Regarding your Victor Blackburne, try contacting Martin Shelley the VMCC Blackburne marque specialist, he has a wealth of knowledge on the subject of Blackburnes

Offline vintage_keith

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Re: Massey & Massey Arran motorcycles
« Reply #24 on: March 04, 2018, 06:47:29 PM »
Hi Leon
I'm not totally confident on dates, but I think I remember reading in Tragatsch many years back, that Triple H came first, with the 250cc Morris engine. Although I got my bike without any documents/history, I've always thought of it as 1922.
At some point, 1 x Hobbis moved to Massey Arran. I think the story went that the other Hobbis and Horrell formed 'Triplette' using a different proprietary engine of 175cc. I don't think I've seen a picture of a Triplette, no idea if it looks similar to my bike (mine's the bottom version in the attachment). If M-A took over HHH premises, I don't know where the Triplette was assembled.
Keith

Offline cardan

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Re: Massey & Massey Arran motorcycles
« Reply #25 on: March 04, 2018, 09:43:50 PM »

Fascinating! The front fork on the Triple H bikes in the advert is the "Maplestone". These were designed and built in Melbourne, Australia before WW1 by A. N. (Norm) Maplestone. After the war he took the design to the UK where it was at first built by Precision Gauges Ltd in Birmingham as the "Maplestone Cantilever Fork". The design was sold to Webb c1922 and was the basis of their very successful fork.

Does your bike have the Maplestone fork Keith? A little bit of history.

Cheers

Leon


Offline vintage_keith

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Re: Massey & Massey Arran motorcycles
« Reply #26 on: March 13, 2018, 10:40:04 PM »
It sure does! It may have come to me with:
the wrong engine
the wrong gearbox
incorrect wheels
but it did have Maplestone front forks.
I've only ever seen one other set sold on ebay about 18 months back, that were for a larger bike.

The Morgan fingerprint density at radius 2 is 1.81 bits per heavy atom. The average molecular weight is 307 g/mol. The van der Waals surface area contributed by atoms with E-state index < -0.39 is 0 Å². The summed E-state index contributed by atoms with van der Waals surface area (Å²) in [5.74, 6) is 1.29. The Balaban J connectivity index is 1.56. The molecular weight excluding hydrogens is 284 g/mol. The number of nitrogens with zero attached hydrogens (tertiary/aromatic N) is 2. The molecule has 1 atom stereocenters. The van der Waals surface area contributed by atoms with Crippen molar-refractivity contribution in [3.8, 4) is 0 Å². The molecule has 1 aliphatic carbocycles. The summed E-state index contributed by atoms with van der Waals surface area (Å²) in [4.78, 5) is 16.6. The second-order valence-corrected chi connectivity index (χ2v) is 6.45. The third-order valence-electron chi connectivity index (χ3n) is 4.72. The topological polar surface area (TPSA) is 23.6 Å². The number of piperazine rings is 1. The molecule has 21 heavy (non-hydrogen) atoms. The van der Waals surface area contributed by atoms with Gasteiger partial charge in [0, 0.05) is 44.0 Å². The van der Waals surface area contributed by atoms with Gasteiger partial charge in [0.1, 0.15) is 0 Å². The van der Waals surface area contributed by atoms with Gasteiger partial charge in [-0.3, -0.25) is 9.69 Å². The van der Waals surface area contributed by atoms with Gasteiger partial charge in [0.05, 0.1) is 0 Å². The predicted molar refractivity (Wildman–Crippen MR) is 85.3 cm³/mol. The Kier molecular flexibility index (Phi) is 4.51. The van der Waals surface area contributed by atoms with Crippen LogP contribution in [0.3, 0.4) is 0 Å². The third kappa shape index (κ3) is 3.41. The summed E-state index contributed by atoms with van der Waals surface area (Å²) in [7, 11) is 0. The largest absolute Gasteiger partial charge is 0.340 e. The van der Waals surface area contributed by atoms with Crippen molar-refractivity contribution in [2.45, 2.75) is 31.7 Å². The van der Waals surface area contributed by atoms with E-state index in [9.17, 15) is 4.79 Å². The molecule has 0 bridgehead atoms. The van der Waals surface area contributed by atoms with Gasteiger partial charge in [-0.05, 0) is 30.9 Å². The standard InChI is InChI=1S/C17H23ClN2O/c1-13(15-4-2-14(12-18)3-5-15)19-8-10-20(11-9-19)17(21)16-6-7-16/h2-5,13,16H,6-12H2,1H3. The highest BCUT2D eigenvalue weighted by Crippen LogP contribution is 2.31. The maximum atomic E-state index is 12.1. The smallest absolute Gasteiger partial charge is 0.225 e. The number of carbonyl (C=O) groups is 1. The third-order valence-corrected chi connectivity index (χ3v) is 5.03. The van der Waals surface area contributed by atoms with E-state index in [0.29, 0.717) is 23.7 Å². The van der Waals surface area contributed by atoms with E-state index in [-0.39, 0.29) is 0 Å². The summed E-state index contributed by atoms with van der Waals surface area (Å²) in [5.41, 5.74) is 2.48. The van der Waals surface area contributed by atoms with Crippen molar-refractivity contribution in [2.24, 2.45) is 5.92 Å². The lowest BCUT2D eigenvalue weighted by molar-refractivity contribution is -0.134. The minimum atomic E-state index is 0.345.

The guy selling had never heard of Maplestone.
More info/pics at www.http://vinvetmotorcycle.simplesite.com/432421719
I knew it was an Ozzy design, but I'd no idea they were being made pre WW1.
Cheers Keith

Offline 33d6

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Re: Massey & Massey Arran motorcycles
« Reply #27 on: March 14, 2018, 06:36:33 AM »
Whilst serving in WWI Norm Maplestone met and married the daughter of FE Baker, the manufacturer of Precision engines pre WWI, the Beardmore Precision afterwards and finally the Villiers powered Baker.
Mr Maplestone came home with new wife plus a couple of Barr & Stroud sleeve valve engines. JFerg can give chapter and verse on this and I believe has even been bailed up by a Maplestone descendant trying to do a family history.
It's all go in the early motorcycle world isn't it. Far more fun than just riding a clean, reliable and utterly boring modern bike that you can only polish.

Cheers,

Offline chris mac

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Re: Massey & Massey Arran motorcycles
« Reply #28 on: April 13, 2018, 11:08:31 PM »
E.J.Massey left Massey Arran and went to F.J.Coopers where they produced the Massey. Early in 1924 he sold out to R.L.Jepson.  He was then briefly with H.R.D in late 1924 and early 1925